Corsair Force Series MP500 Review

👤by David Mitchelson Comments 📅23-02-17
Packaging, Bundle & Closer Look

MP500 arrives in a small packet which shows a depiction of the drive with accompanying information surrounding the capacity, form factor and expected transfer rates. Aside from a warranty leaflet, the SSD is scarce of bundled accessories. However, our small M.2 drive does sit within a plastic case to ensure no damage occurs during the delivery process.

MP500 conforms to the M.2 form factor and more specifically the 2280 size. Aesthetics are still an important factor on such a dainty product as an M.2 SSD and since this drive may well be on full display for users with a side panel on their chassis, it’s great to see an attractive design which is likely to coordinate well with the rest of the system.

Corsair’s MP500 is based on the Phison PS5007-E7 controller which offers eight-channels and is a quad-core variant. This drive also uses twin 15nm Toshiba MLC NAND, our 480GB model actually uses 128GB NAND while the 120GB model uses just 32GB.

Since MP500 utilises PCI Express Gen 3 x4, we expect strong sequential read/write performance from our drive – Corsair actually claim up to 3000MB/s read and 2400MB/s write and 250K IOPS.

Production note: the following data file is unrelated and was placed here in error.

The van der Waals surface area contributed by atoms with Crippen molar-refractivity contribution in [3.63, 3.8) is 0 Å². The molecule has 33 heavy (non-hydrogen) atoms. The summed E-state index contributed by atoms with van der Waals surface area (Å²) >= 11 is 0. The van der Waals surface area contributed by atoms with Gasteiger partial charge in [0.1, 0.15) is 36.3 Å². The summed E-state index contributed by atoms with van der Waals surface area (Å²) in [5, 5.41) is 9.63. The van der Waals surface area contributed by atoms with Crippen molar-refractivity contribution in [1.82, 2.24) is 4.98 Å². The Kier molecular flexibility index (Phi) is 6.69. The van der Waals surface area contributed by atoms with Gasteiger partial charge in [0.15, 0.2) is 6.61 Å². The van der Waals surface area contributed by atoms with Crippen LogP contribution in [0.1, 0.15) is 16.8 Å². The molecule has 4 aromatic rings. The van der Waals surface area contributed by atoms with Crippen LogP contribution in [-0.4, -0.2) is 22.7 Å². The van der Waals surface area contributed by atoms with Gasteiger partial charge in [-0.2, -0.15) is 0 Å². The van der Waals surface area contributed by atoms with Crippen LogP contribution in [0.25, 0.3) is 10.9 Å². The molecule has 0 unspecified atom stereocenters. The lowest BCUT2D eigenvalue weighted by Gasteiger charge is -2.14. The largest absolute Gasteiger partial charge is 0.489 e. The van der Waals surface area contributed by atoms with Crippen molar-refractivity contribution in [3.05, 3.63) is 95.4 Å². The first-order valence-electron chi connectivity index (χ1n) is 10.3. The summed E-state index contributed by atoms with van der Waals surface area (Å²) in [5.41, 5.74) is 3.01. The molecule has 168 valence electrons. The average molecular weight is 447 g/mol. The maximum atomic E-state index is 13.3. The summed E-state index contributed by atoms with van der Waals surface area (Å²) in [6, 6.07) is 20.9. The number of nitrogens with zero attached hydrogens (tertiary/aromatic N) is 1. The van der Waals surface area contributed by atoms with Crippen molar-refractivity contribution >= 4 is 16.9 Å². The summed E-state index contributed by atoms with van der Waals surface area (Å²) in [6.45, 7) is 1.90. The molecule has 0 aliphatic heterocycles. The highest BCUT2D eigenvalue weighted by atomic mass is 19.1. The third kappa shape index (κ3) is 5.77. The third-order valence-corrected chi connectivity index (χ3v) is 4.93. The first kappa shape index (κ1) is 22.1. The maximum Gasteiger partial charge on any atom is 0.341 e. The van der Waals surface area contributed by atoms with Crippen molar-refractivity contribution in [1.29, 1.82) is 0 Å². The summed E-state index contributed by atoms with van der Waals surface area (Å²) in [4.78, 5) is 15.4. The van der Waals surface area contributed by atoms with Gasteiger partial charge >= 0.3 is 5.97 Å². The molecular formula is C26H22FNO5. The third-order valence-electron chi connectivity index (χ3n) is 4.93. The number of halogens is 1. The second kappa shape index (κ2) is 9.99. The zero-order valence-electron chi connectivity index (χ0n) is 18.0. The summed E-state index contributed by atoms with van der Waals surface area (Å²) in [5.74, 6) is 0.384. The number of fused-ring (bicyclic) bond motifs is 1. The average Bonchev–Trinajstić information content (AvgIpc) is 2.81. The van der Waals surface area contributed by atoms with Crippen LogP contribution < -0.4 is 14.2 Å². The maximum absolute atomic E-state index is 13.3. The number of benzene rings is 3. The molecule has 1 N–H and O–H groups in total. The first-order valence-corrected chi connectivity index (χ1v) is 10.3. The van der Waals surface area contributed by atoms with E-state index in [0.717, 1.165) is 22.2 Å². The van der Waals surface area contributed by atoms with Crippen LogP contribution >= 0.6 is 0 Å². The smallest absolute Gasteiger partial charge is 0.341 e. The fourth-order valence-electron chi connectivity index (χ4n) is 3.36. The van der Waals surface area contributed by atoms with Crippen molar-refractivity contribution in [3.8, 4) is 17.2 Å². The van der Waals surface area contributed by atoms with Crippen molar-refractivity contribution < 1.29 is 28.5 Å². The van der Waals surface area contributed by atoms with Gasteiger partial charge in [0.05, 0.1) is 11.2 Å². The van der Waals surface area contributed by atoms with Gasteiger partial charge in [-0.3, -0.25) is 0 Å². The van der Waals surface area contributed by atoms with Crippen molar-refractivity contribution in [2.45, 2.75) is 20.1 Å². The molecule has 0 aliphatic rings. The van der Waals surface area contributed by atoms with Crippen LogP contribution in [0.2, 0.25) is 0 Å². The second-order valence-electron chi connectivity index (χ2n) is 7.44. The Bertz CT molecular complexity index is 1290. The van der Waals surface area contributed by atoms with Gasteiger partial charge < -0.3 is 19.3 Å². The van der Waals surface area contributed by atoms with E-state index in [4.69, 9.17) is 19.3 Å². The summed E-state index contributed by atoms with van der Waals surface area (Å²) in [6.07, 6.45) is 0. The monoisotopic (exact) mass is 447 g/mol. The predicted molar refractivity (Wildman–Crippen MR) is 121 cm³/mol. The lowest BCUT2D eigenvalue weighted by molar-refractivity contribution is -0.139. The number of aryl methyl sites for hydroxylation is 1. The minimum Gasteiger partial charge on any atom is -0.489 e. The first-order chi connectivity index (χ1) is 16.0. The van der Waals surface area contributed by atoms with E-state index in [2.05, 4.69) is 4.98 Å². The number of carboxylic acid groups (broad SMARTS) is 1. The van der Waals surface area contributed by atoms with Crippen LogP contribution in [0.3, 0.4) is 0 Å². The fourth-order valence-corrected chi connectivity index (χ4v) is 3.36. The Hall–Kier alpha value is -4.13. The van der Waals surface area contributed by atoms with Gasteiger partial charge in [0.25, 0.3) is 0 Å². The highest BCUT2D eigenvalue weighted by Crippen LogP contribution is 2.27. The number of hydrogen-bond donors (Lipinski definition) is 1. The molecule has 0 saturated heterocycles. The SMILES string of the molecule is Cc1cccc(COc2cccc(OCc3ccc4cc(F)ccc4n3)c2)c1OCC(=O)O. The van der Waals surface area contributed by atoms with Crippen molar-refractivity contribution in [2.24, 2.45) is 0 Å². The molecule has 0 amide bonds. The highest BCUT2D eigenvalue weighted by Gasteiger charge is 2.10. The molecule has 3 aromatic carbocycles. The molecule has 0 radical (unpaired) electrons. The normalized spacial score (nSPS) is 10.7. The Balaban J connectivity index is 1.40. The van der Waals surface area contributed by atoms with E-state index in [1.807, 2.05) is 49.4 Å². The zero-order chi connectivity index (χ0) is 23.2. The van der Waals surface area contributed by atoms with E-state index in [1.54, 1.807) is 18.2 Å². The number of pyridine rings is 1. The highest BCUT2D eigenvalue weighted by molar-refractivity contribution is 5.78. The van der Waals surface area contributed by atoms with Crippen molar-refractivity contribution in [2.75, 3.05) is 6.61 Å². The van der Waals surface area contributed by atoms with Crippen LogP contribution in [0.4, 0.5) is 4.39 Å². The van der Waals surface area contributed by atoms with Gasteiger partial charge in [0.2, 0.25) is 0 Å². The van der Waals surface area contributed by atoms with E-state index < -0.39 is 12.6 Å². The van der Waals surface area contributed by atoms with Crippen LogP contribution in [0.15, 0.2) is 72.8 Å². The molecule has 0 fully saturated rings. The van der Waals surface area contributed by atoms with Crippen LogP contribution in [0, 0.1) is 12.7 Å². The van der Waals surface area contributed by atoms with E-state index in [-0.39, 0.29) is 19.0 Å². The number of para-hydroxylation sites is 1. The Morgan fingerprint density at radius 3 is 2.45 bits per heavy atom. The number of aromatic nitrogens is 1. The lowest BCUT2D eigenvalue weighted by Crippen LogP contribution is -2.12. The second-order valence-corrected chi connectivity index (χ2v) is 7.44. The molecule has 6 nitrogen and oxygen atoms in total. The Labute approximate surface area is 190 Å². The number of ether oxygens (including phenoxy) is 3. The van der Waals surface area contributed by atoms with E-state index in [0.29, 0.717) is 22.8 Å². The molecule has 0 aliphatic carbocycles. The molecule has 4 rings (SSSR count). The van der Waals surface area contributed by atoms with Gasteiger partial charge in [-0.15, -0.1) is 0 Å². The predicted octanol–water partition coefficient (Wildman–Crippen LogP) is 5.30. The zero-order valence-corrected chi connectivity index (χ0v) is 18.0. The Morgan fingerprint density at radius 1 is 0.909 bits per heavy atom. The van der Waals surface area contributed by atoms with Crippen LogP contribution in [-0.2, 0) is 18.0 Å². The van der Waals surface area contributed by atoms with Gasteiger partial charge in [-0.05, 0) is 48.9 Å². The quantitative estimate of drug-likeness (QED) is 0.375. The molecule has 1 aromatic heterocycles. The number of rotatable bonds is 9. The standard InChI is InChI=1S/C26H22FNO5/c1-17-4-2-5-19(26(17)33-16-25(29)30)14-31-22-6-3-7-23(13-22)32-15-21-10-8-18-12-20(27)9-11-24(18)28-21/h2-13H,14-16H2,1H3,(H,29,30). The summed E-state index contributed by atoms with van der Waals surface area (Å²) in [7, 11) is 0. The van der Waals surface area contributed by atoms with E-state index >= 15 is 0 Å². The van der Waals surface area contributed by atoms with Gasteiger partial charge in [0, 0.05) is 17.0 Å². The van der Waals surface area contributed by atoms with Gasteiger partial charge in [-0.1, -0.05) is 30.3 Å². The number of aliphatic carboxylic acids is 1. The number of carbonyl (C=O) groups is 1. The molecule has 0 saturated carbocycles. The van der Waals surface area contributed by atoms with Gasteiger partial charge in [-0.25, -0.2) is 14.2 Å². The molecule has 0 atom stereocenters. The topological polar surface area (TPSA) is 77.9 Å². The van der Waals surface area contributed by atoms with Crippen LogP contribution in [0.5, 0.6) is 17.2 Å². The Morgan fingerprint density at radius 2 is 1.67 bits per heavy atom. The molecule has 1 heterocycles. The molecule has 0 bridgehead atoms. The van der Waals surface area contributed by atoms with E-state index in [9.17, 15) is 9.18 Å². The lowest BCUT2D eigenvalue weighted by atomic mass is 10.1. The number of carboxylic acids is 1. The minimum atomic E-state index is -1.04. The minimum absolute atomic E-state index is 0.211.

One important factor which customers should be aware of (which isn’t mentioned) is that MP500 pairs up with Windows without needing a drive – in Windows 10 the drive is automatically detected and uses the default Windows NVMe driver. This is convenient, however due to this driver’s avoidance of the FUA (Force Unit Access) command being written to the DRAM, the commands arrive at the cache instead and the end result is a cap of 400MB/s for write transfer rates.

So, to sidestep this poor performance, it is necessary to bring up the drive inside Device Manager > Policies and disable the write-cache setting in Windows 10.

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